- A Resurgence of Downtown- At the beginning of the decade, "Electric Avenue" was being discussed. For newer Huntsvillians and those who need a refresher, Electric Avenue was a plan by Jim Hudson and his newly-formed CityScapes development company to convert the parking garage facing Big Spring Park into an entertainment district and an adjoining 14-story condo tower. The concept died because of the post-9/11 recession, but it would lead to a wave of development downtown, including the controversial Big Spring Summit office tower, which now sits where it would have been built. CityScapes went on to develop the Washington Square group of restaurants and renovate the 8-story Terry Hutchens building on Clinton into condos. Other projects built downtown this decade included the Embassy Suites hotel, its adjoining "riverwalk", and the 301 East condo mid-rise.
- A Resurgence in Urban Neighborhoods- Lowe Mill got FlyMo and lost the homeless shelter, while Lincoln Village came out of obscurity thanks to church and volunteer groups fixing up houses in the neighborhood.
- A Shift in Retail- In 2000, Jones Valley was still mostly a farm, and on University west of Enterprise there were a couple of auto dealerships and little else. Parkway Place was under construction, as Parkway City, its predecessor, was counting down its last days. Bridge Street was just a dream on the Research Park master plan. And Madison Square was still the "good" mall.
At the beginning of the year, I made a list of predictions. Reflecting over this list a year later, I feel it gives a good recap of this year in development:
The "Water" mega-developments, Sweetwater and WaterStone- both of these projects are unrealistically large as proposed, especially in this economy. Expect them to be downsized.
Downsized!? Even better... little has progressed with either project. Car-dependent mega developments haven't fared well in this recession. These projects will have to be retooled if they want to be successful.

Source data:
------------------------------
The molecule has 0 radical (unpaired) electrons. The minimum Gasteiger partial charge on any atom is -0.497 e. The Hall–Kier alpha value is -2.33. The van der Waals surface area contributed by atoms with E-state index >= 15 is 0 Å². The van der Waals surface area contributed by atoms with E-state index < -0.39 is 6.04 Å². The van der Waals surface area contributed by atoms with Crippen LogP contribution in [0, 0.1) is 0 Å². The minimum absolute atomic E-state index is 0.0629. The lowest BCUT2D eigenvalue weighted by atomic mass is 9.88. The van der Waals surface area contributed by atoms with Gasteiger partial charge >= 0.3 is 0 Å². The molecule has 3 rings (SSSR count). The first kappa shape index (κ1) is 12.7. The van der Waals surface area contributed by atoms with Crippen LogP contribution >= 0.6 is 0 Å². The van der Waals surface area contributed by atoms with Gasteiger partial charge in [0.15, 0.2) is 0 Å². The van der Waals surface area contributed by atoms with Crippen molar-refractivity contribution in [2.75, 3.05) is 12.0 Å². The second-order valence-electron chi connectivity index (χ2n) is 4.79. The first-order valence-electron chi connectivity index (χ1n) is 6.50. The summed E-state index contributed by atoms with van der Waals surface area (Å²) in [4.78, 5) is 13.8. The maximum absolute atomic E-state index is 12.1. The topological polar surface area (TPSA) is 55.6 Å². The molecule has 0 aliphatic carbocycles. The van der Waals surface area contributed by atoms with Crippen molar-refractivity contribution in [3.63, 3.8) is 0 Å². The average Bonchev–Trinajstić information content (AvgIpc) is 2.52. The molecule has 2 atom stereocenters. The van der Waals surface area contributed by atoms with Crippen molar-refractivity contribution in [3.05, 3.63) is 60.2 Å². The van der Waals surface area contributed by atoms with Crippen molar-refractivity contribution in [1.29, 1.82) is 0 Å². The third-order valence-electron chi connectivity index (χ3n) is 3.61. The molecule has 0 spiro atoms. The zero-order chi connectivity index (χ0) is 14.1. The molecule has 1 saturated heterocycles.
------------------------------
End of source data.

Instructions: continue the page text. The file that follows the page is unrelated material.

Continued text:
Madison developments- Colonial Promenade (the Wal-Mart on 72 West) will definitely break ground early this year; Academy Sports could be announced as its secondary anchor. Madison Lakes and The Peaks are more iffy on their timelines, with both scheduled for "mid-2009."
Failed on this one. Colonial Promenade hasn't broken ground yet; neither has The Peaks or Madison Lakes (the latter has moved to next year). No idea on where Academy Sports is; they should have at least two stores in Huntsville by now (a Decatur location opened this year).
More on 72 West- Watercress will probably break ground on its apartment portion early this year, with the retail portion (a Kroger or other grocery-anchored shopping center) coming later. And will Providence residents get their urban-ish grocery store at long last-- will it be Whole Foods, EarthFare, or something different? And, more importantly, where's Mellow Mushroom!?
Watercress did break ground on a 364-unit apartment complex in the spring, and Kroger was confirmed earlier this month as the anchor of the retail portion. Providence got both a Mellow Mushroom and an urban market (KaLou's) this year. Earth Fare is locating on 72 West, but at the old Circuit City across from Madison Square.
Research Park- More office developments, go figure. Phase II of Bridge Street, with a Sports Authority as an anchor, will at least partially open. Just to the south next to Redstone Arsenal, a hotel/office/retail project by mall developer Jim Wilson and Associates has a good chance of getting off the ground this year.
Bridge Street's Phase II opened in the summer. Redstone Technology Park (the Jim Wilson and Associates project) is on hold for at least three years.
Downtown/Center City-The height limits that have choked projects in the CBD will be eased/lifted, opening the door for several developments to get off the ground. If that happens, the plans for Constellation and Councill Court will become clearer, and some high-rises will be announced. A major VBC expansion/renovation project will begin in the spring. Also, expect more gentrification projects in the Lincoln, Merrimack, Lowe, and Five Points neighborhoods.
The height limit restrictions were lifted by the Planning Commission in May over most of the CBD, replaced by "buffer zones" around the historic districts. Constellation has moved forward, albeit slowly. The Councill Court revitalization has become part of a bigger, more controversial story-- the removal of most public housing from the central city, opening up land for infill development. The Lincoln Mill project was brought back from the dead.
East Huntsville- What happened to Harris Hill- is it dead? No. It's not. A major tenant announcement could come early in the year just to keep nosy people like myself occupied, with construction starting in the fall at the earliest. And a proposed Wal-Mart Supercenter at Shields and 72 will be "officially" announced.
Not much has progressed on Harris Hill in the past year. The proposed Walmart is now dead.
Metro-wide: A resurgence of Kroger. Dunkin Donuts returns to Huntsville after a decade-long absence. At least six new hotels.
As I mentioned earlier, Kroger is planning its first new Huntsville store in at least 10 years. Still waiting on that Dunkin' Donuts, as no one has bought the franchise rights to the region. A handful of hotels opened this year, with another nearing completion.
Tomorrow: The second annual "Look Forward" for 2010!